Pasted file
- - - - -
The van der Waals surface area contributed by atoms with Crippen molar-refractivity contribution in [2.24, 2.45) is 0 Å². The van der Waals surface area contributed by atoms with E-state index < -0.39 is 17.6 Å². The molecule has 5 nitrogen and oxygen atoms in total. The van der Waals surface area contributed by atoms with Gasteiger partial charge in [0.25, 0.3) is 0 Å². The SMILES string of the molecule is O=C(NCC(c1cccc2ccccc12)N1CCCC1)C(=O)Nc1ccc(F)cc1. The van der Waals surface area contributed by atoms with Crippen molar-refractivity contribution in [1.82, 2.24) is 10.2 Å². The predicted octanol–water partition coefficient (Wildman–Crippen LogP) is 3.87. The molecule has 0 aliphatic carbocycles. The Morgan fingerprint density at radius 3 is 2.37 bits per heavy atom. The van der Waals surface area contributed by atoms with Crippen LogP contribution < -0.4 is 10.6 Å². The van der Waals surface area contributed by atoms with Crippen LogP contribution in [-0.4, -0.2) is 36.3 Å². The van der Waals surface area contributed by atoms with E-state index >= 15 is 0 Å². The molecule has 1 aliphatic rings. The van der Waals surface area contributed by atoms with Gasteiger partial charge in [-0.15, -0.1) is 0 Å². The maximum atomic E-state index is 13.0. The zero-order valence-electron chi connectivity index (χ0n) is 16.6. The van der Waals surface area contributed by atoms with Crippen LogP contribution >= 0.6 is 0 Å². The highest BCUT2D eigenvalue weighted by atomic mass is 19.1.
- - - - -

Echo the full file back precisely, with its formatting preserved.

The van der Waals surface area contributed by atoms with Crippen molar-refractivity contribution in [2.24, 2.45) is 0 Å². The van der Waals surface area contributed by atoms with E-state index < -0.39 is 17.6 Å². The molecule has 5 nitrogen and oxygen atoms in total. The van der Waals surface area contributed by atoms with Gasteiger partial charge in [0.25, 0.3) is 0 Å². The SMILES string of the molecule is O=C(NCC(c1cccc2ccccc12)N1CCCC1)C(=O)Nc1ccc(F)cc1. The van der Waals surface area contributed by atoms with Crippen molar-refractivity contribution in [1.82, 2.24) is 10.2 Å². The predicted octanol–water partition coefficient (Wildman–Crippen LogP) is 3.87. The molecule has 0 aliphatic carbocycles. The Morgan fingerprint density at radius 3 is 2.37 bits per heavy atom. The van der Waals surface area contributed by atoms with Crippen LogP contribution < -0.4 is 10.6 Å². The van der Waals surface area contributed by atoms with Crippen LogP contribution in [-0.4, -0.2) is 36.3 Å². The van der Waals surface area contributed by atoms with E-state index >= 15 is 0 Å². The molecule has 1 aliphatic rings. The van der Waals surface area contributed by atoms with Gasteiger partial charge in [-0.15, -0.1) is 0 Å². The maximum atomic E-state index is 13.0. The zero-order valence-electron chi connectivity index (χ0n) is 16.6. The van der Waals surface area contributed by atoms with Crippen LogP contribution >= 0.6 is 0 Å². The highest BCUT2D eigenvalue weighted by atomic mass is 19.1.